It is to be understood that even though numerous characteristics and advantages of various embodiments of the present invention have been set forth in the foregoing description, together with details of the structure and function of various embodiments of the invention, this detailed description is illustrative only, and changes may be made in detail, especially in matters of structure and arrangements of parts within the principles of the present invention to the full extent indicated by the broad general meaning of the terms in which the appended claims are expressed.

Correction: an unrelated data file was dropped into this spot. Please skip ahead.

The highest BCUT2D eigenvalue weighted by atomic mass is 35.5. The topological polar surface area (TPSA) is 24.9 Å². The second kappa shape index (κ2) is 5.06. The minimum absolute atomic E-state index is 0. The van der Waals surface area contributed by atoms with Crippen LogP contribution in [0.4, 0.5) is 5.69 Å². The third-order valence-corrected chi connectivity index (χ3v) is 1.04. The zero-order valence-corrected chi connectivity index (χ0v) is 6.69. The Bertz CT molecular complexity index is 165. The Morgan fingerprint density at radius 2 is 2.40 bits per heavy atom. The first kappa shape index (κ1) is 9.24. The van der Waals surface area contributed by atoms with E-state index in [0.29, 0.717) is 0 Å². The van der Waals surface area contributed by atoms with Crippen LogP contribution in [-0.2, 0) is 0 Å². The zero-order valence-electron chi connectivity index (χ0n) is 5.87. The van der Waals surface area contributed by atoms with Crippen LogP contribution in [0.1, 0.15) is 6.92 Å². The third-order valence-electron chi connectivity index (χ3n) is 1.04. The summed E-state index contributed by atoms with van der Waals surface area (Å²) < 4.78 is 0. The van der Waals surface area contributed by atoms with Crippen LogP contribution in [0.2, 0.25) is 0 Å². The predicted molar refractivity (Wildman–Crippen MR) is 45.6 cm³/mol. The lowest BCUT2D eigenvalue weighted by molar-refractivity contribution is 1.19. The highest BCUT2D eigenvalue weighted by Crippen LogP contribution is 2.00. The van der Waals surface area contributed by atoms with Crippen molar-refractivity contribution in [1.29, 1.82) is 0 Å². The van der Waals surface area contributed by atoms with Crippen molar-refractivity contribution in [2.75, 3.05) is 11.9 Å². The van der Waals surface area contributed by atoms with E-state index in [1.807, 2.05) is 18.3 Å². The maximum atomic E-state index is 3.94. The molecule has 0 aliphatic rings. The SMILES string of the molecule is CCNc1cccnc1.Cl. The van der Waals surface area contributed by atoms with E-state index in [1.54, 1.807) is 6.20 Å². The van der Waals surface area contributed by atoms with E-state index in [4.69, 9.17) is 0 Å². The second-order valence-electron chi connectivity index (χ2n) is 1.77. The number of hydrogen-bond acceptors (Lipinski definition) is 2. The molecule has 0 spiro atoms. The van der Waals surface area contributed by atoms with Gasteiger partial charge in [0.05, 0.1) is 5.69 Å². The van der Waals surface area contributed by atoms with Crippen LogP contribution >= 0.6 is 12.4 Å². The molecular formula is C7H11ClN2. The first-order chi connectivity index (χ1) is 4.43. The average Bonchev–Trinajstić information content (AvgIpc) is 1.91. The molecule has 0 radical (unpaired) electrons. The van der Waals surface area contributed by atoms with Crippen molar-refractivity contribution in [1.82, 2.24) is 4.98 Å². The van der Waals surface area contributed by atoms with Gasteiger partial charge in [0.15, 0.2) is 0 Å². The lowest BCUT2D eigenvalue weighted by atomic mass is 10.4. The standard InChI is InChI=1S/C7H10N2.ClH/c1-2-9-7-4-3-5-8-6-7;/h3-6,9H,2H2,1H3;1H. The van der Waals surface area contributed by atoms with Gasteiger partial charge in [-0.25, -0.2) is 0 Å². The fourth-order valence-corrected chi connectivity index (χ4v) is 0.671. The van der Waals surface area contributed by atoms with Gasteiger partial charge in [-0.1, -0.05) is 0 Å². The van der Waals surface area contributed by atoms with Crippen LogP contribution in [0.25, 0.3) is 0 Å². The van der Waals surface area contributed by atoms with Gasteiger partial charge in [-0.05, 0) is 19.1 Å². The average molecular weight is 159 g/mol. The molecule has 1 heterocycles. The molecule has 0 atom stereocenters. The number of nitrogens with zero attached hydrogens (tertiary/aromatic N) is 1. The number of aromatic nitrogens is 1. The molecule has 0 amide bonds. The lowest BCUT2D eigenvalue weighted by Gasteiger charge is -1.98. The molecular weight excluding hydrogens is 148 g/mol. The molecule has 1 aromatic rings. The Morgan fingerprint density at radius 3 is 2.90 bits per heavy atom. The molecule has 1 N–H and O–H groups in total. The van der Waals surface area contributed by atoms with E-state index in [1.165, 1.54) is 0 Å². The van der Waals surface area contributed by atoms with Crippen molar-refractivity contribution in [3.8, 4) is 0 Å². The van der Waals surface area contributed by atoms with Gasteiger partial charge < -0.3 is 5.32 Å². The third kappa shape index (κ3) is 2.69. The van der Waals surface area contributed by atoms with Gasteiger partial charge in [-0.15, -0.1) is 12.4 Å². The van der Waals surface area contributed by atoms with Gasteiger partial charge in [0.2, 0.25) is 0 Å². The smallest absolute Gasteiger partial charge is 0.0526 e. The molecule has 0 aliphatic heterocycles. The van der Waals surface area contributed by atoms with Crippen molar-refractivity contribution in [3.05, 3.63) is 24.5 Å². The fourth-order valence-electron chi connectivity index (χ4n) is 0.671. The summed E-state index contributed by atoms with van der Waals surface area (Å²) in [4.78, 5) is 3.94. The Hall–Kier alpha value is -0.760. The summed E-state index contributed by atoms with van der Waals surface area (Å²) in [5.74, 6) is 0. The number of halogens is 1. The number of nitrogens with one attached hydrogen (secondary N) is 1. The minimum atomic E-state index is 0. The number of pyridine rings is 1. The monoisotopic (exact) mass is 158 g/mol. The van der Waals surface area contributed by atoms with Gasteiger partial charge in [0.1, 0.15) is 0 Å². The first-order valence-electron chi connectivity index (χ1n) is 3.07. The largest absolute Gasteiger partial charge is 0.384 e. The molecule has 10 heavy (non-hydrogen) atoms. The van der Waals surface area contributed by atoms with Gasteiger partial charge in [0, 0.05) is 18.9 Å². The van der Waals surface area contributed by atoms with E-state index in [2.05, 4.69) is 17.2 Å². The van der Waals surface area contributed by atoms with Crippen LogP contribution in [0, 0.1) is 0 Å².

DIAMETER OF EACH ORIFICE (cm)
Number of Orifices
in Each Piston
SPRING CONSTANT [N/m]
CRITICAL FLOW RATE
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|U.S. Classification||137/460, 137/504|
|Cooperative Classification||F16K17/30, Y10T137/7792, Y10T137/7727|
|May 12, 2009||CC||Certificate of correction|
|Aug 21, 2010||FPAY||Fee payment|
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|Apr 3, 2015||REMI||Maintenance fee reminder mailed|
|Jun 6, 2015||FPAY||Fee payment|
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|Jun 6, 2015||SULP||Surcharge for late payment|
Year of fee payment: 7